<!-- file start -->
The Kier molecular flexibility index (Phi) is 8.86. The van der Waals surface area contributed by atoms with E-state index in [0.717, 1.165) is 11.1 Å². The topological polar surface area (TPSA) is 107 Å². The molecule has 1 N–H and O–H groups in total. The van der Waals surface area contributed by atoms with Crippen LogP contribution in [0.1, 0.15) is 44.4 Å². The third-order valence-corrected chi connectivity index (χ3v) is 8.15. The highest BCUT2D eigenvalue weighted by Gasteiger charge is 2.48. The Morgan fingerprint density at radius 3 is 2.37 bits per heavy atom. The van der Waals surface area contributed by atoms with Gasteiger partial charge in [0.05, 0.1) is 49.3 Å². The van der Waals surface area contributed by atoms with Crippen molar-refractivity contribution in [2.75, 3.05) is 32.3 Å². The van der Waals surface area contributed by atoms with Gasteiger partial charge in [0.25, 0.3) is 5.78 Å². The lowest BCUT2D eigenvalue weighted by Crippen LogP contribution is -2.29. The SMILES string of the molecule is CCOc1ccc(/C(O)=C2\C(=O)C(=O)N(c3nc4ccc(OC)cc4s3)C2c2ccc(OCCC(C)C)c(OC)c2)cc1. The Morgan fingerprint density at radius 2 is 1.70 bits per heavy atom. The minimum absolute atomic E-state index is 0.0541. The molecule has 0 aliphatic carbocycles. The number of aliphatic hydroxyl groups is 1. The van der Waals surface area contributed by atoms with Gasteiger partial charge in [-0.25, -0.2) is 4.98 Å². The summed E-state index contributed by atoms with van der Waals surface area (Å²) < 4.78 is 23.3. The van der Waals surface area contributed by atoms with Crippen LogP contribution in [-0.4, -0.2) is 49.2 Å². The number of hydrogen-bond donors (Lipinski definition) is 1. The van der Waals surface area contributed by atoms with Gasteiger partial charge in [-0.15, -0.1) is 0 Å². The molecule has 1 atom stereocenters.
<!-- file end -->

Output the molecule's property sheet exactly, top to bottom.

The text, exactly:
The Kier molecular flexibility index (Phi) is 8.86. The van der Waals surface area contributed by atoms with E-state index in [0.717, 1.165) is 11.1 Å². The topological polar surface area (TPSA) is 107 Å². The molecule has 1 N–H and O–H groups in total. The van der Waals surface area contributed by atoms with Crippen LogP contribution in [0.1, 0.15) is 44.4 Å². The third-order valence-corrected chi connectivity index (χ3v) is 8.15. The highest BCUT2D eigenvalue weighted by Gasteiger charge is 2.48. The Morgan fingerprint density at radius 3 is 2.37 bits per heavy atom. The van der Waals surface area contributed by atoms with Gasteiger partial charge in [0.05, 0.1) is 49.3 Å². The van der Waals surface area contributed by atoms with Crippen molar-refractivity contribution in [2.75, 3.05) is 32.3 Å². The van der Waals surface area contributed by atoms with Gasteiger partial charge in [0.25, 0.3) is 5.78 Å². The lowest BCUT2D eigenvalue weighted by Crippen LogP contribution is -2.29. The SMILES string of the molecule is CCOc1ccc(/C(O)=C2\C(=O)C(=O)N(c3nc4ccc(OC)cc4s3)C2c2ccc(OCCC(C)C)c(OC)c2)cc1. The Morgan fingerprint density at radius 2 is 1.70 bits per heavy atom. The minimum absolute atomic E-state index is 0.0541. The molecule has 0 aliphatic carbocycles. The number of aliphatic hydroxyl groups is 1. The van der Waals surface area contributed by atoms with Gasteiger partial charge in [-0.25, -0.2) is 4.98 Å². The summed E-state index contributed by atoms with van der Waals surface area (Å²) < 4.78 is 23.3. The van der Waals surface area contributed by atoms with Crippen LogP contribution in [-0.4, -0.2) is 49.2 Å². The number of hydrogen-bond donors (Lipinski definition) is 1. The van der Waals surface area contributed by atoms with Gasteiger partial charge in [-0.15, -0.1) is 0 Å². The molecule has 1 atom stereocenters.